Summit Entertainment's "RED" arrives in theaters on Friday, October 15, serving up a thoroughly entertaining blend of action and comedy (with a little romance thrown in) which benefits from one of the finest ensemble casts assembled this year. Considering that 2010 has already delivered dynamite ensembles in "The A-Team," "The Expendables," "Scott Pilgrim Vs. the World" and "Machete," this is no small feat. Bruce Willis, Morgan Freeman, John Malkovich, Karl Urban, Mary-Louise Parker, Richard Dreyfuss, Brian Cox, Ernest Borgnine and...Helen Mirren? That's right, the Oscar-winning star of "The Queen" plays the role of a retired government assassin in the big screen adaptation of the DC Comics/Wildstorm comic, and it may surprise you to hear where she drew her inspiration from.
"It's always great to find someone that you can pin your character on," she said to a group of gathered journalists in New York City last weekend. "Obviously in "The Queen" it was very easy to find the person to pin the character on - she's called Queen Elizabeth. But here, I was kind of looking for who this woman might be. Then I had this flash of inspiration - and Martha Stewart came into my mind."
The admission drew laughter from the attending audience, but the proof is right there on the movie screen. We first meet Mirren's Victoria in the living room of a stately manor, a bed & breakfast that she owns and operates. She's preparing a tray filled with teacups when we see her, though one of her hands is concealed and hiding a small automatic weapon. This assassin-turned-homemaker personality is the beating heart of the Victoria character, and Mirren has no trouble capturing that.
"From that point on, I based everything on Martha Stewart," she continued. "The hair was Martha Stewart's hair, the color, even in the cut and the clothes were Martha Stewart. I thought Martha Stewart combines this perfect combination of sweetness and kindness and gentleness and unbelievable efficiency with this kind of laser-like ability to concentrate and get the job done. I thought that was a perfect sort of thing for Victoria, so I had a picture of Martha up in my trailer and in the makeup so every day I could look at her and be inspired."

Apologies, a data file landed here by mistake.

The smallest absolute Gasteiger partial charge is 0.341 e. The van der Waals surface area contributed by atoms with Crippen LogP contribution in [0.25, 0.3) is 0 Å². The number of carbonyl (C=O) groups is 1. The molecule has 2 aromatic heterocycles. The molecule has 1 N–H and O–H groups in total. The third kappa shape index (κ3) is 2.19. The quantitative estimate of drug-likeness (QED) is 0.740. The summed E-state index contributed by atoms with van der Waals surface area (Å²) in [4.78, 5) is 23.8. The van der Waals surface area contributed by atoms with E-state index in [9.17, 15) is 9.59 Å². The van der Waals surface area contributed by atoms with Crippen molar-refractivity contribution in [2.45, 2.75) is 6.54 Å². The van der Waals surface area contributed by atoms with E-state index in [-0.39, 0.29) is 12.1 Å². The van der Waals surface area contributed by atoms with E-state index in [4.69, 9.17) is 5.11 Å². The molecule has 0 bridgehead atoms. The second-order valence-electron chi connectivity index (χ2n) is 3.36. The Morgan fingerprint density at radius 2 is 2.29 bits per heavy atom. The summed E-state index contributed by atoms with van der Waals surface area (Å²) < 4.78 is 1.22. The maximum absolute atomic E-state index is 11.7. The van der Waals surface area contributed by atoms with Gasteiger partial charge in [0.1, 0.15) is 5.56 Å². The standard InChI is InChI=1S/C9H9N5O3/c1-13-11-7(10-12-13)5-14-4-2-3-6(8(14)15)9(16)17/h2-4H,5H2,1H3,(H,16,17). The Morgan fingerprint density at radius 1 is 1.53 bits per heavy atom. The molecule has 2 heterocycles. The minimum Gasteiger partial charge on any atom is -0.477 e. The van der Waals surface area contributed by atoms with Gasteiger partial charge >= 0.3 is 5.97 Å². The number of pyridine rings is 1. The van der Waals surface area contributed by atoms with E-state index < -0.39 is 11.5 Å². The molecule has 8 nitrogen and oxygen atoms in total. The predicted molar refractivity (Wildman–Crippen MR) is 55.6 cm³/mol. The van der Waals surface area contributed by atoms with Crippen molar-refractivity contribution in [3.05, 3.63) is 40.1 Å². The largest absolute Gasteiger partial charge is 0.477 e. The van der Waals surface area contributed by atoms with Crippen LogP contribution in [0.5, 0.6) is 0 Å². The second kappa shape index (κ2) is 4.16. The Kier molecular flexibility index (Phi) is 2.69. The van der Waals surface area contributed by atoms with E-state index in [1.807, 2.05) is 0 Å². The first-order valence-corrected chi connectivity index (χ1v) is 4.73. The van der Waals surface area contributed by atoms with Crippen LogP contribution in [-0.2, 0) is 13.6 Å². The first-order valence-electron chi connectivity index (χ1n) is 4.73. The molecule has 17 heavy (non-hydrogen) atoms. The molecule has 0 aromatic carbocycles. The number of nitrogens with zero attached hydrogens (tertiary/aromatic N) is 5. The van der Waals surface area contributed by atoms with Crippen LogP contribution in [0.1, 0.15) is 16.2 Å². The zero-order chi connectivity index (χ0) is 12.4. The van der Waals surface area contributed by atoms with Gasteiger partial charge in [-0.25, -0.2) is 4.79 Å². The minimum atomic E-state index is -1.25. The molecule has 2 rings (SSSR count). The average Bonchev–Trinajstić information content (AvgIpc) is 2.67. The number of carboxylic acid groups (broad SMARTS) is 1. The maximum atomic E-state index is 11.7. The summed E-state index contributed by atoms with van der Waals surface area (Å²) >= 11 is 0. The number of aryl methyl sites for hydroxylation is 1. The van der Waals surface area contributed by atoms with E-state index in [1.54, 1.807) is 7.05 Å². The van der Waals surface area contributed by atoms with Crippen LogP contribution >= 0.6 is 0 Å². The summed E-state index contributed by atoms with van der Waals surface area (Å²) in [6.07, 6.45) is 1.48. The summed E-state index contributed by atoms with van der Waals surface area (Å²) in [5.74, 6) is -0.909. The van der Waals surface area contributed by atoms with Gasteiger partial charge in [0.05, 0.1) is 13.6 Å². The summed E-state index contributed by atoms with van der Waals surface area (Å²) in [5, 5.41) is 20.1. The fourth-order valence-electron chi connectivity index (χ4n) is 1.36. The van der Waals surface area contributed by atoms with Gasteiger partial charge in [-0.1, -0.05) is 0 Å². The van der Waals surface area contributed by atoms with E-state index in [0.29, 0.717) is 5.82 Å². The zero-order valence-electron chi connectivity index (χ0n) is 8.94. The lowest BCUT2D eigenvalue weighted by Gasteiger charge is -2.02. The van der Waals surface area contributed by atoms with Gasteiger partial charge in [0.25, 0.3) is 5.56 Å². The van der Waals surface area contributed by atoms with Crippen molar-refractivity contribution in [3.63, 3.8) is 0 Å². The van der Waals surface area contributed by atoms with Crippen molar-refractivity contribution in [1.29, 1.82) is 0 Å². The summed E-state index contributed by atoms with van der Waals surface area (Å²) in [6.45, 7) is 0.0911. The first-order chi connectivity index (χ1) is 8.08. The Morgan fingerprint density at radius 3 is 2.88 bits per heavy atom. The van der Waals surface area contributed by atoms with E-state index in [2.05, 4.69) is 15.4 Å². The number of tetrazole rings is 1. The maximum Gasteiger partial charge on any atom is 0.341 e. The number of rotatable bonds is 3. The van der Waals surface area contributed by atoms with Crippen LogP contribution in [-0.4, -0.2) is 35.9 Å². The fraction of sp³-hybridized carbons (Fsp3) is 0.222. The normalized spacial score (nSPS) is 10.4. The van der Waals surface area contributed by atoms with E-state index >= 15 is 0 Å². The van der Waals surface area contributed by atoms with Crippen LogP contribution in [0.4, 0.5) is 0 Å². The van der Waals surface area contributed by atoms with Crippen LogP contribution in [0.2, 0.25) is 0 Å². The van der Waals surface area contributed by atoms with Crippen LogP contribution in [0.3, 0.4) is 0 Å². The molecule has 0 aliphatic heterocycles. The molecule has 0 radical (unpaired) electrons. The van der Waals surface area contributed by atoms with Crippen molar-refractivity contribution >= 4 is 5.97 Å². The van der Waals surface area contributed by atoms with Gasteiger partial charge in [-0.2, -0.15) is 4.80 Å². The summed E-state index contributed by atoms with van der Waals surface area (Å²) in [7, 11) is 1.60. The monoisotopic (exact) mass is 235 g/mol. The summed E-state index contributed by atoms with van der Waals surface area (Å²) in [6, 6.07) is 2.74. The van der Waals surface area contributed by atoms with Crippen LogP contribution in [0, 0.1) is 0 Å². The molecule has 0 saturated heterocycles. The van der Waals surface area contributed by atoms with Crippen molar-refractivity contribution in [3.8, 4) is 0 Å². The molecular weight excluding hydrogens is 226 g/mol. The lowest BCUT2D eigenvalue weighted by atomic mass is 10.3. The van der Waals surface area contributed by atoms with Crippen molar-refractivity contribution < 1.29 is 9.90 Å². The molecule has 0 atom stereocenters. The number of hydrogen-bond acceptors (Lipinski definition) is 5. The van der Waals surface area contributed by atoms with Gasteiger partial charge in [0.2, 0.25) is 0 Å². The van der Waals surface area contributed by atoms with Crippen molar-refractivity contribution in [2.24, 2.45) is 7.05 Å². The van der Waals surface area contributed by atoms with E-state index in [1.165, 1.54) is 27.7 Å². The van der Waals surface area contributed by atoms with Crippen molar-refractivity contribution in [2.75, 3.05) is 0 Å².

The flip side to Victoria's no-nonsense homemaker is her cold-blooded killer persona. She seems perfectly lovely to talk to or share a meal with, but you'd better hope your name never comes to her in a target dossier. Once she commits to getting back together with her old gang, Victoria gets caught up in one action sequence after another. And while she wasn't necessarily fond of having to handle guns for most of the production, Mirren admitted that doing action scenes is "fun."
"It's always great to do action scenes. They're called 'action scenes' because they do the acting for you," she said. Asked if there are any specific franchises that she would look to after the positive experience of working on "RED," Mirren admitted that she's too "ignorant" of the genre to make an informed choice. Thinking aloud, she did settle on two action-oriented filmmakers whom she would love to work with: John Woo and Quentin Tarantino.
Discussing Woo especially, Mirren would inevitably end up wielding – or dual-wielding, in slow-motion, with flying doves behind her – a gun or two. With "RED," she appreciated having actors around who knew what they were doing. "I was very lucky, because a lot of my action scenes were with John Malkovich. He was just so good at all of that gun stuff. The difficult thing that I found...was not sticking my tongue out when I was shooting my gun." She demonstrates with an imaginary gun what it looks like. "That doesn't look very professional."
Mirren hedged when the subject of specific guns and which she preferred to use came up. "I don't like to ever say a gun is fun," she said. "But guns can be fun in the sense of... target practice? Trying to hit a target. On that level, I guess I liked the sniper gun. I hate to even hear myself saying that but it's true."
"The guns I found the most horrifying were these small machine guns. They're not funny, they're terrible. You can cause such havoc. I mean, I could literally wipe almost all of you out," she said, laughing. "That would be a headline, wouldn't it?"